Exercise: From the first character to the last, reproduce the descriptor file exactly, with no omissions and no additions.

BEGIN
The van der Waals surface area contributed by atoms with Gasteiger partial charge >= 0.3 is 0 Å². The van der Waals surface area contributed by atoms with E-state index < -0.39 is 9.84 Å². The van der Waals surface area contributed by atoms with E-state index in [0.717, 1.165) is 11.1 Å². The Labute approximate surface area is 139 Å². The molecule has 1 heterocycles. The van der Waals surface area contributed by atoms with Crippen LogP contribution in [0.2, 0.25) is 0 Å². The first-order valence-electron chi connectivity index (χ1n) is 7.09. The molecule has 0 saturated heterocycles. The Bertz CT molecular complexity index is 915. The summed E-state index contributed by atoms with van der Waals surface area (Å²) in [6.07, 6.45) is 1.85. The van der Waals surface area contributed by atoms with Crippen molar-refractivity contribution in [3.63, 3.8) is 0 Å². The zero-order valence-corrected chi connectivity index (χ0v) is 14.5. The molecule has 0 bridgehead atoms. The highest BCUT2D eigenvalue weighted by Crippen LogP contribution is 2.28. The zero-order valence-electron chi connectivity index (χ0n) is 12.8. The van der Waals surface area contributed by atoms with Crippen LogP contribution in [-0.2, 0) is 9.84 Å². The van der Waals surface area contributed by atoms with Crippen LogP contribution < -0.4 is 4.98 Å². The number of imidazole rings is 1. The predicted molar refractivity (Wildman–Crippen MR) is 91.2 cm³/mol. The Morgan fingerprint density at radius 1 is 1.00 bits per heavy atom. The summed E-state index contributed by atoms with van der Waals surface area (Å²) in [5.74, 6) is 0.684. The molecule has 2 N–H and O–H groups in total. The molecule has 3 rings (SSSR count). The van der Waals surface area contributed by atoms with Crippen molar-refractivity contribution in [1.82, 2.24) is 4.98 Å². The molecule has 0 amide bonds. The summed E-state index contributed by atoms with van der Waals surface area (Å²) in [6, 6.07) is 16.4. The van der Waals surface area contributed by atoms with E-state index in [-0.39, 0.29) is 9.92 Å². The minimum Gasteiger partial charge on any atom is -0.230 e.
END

The van der Waals surface area contributed by atoms with Gasteiger partial charge >= 0.3 is 0 Å². The van der Waals surface area contributed by atoms with E-state index < -0.39 is 9.84 Å². The van der Waals surface area contributed by atoms with E-state index in [0.717, 1.165) is 11.1 Å². The Labute approximate surface area is 139 Å². The molecule has 1 heterocycles. The van der Waals surface area contributed by atoms with Crippen LogP contribution in [0.2, 0.25) is 0 Å². The first-order valence-electron chi connectivity index (χ1n) is 7.09. The molecule has 0 saturated heterocycles. The Bertz CT molecular complexity index is 915. The summed E-state index contributed by atoms with van der Waals surface area (Å²) in [6.07, 6.45) is 1.85. The van der Waals surface area contributed by atoms with Crippen molar-refractivity contribution in [3.63, 3.8) is 0 Å². The zero-order valence-corrected chi connectivity index (χ0v) is 14.5. The molecule has 0 bridgehead atoms. The highest BCUT2D eigenvalue weighted by Crippen LogP contribution is 2.28. The zero-order valence-electron chi connectivity index (χ0n) is 12.8. The van der Waals surface area contributed by atoms with Crippen LogP contribution in [-0.2, 0) is 9.84 Å². The van der Waals surface area contributed by atoms with Crippen LogP contribution < -0.4 is 4.98 Å². The number of imidazole rings is 1. The predicted molar refractivity (Wildman–Crippen MR) is 91.2 cm³/mol. The Morgan fingerprint density at radius 1 is 1.00 bits per heavy atom. The summed E-state index contributed by atoms with van der Waals surface area (Å²) in [5.74, 6) is 0.684. The molecule has 2 N–H and O–H groups in total. The molecule has 3 rings (SSSR count). The van der Waals surface area contributed by atoms with Crippen molar-refractivity contribution in [1.82, 2.24) is 4.98 Å². The molecule has 0 amide bonds. The summed E-state index contributed by atoms with van der Waals surface area (Å²) in [6, 6.07) is 16.4. The van der Waals surface area contributed by atoms with E-state index in [-0.39, 0.29) is 9.92 Å². The minimum Gasteiger partial charge on any atom is -0.230 e.